The White-beaked Dolphin (Lagenorhynchus albirotstris), is strikingly large and robust for a dolphin. It swims very fast and is quite acrobatic. with a maximum length of 10 feet, it travels further north than any other dolphin. It's range includes the UK.

Physical DescriptionEdit

The white-beaked dolphin is a sturdy, robust-bodied animal that can reach 3.1 metres in length and weigh up to 350 kg when fully grown. The dark grey dorsal fin is tall and falcate (curved) and the beak is short and often entirely white. Colouration is a mix of dark grey back, tail and pectoral fins, with greyish-white flashes along the flanks and a pale grey patch behind the dorsal fin (known as the saddle-patch). The tail stock is quite thick.

Habitat and DistributionEdit

The white-beaked dolphin is only found in the temperate and sub-arctic waters of the North Atlantic. In the Hebrides, they are usually seen in open waters further from the coast, and seem to favour the northern Hebrides. Some research suggests that white-beaked dolphin numbers have declined in recent years, whilst common dolphin abundance has increased, which could mean the species are competing for habitat or food.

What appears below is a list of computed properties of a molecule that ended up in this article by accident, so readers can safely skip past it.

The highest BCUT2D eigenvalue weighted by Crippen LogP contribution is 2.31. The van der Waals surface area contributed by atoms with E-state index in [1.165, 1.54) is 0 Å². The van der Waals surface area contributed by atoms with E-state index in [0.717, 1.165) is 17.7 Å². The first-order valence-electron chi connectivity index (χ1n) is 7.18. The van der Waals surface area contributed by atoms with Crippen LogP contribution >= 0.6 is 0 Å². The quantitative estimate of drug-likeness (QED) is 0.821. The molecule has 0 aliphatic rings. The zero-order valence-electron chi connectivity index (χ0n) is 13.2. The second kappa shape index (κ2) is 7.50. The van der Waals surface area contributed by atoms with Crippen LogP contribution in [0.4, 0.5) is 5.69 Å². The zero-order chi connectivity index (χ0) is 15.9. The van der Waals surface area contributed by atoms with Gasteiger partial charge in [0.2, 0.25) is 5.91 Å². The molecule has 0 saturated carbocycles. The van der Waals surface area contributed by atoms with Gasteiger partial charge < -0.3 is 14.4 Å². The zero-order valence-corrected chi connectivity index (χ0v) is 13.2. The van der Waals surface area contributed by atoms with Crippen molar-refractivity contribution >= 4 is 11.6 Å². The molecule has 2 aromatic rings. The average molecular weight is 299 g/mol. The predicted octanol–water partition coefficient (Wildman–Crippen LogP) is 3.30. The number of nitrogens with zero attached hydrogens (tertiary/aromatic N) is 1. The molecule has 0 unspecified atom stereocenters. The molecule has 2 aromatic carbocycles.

White-beaked dolphins are fast, powerful swimmers that are attracted to boats in order to bow ride; this involves swimming in the pressure wave in front of a boat, which reduces energy expenditure and is also probably a fun activity. They are quite acrobatic and frequently ‘porpoise’ (jump clear of the water) when travelling at speed. These dolphins are usually seen in small groups of five to 50 animals but occasionally form larger groups of several hundred individuals.

Food and ForagingEdit

White-beaked dolphins have a varied diet of fish, ranging from small schooling fish such as sandeels and herring to larger bottom-dwelling fish including cod, whiting and haddock. They are also known to eat molluscs, squid, octopus and some crustaceans. These dolphins will work together when feeding using whistles, tail slaps and leaps to coordinate their hunt, and they may also associate with feeding minke whales and humpback whales.

Status and ConservationEdit

One of the major threats to white-beaked dolphins is incidental capture and drowning in gillnet, driftnet and trawl fisheries. Rising sea temperatures caused by climate change may affect the future distribution of white-beaked dolphins in our waters because the UK shores represent the southern limit of their distribution. In addition to these threats, like other cetacean species, the white-beaked dolphin is affected by marine pollution, habitat degradation and disturbance caused by boating activities. The effect of an accumulation of organochlorines (pesticides) in cetaceans’ bodies is not yet understood. White-beaked dolphins are protected under UK and EU law, principally under Schedule 5 of the Wildlife and Countryside Act 1981, the Nature Conservation (Scotland) Act 2004 and by the 1992 EU Habitats and Species Directive.


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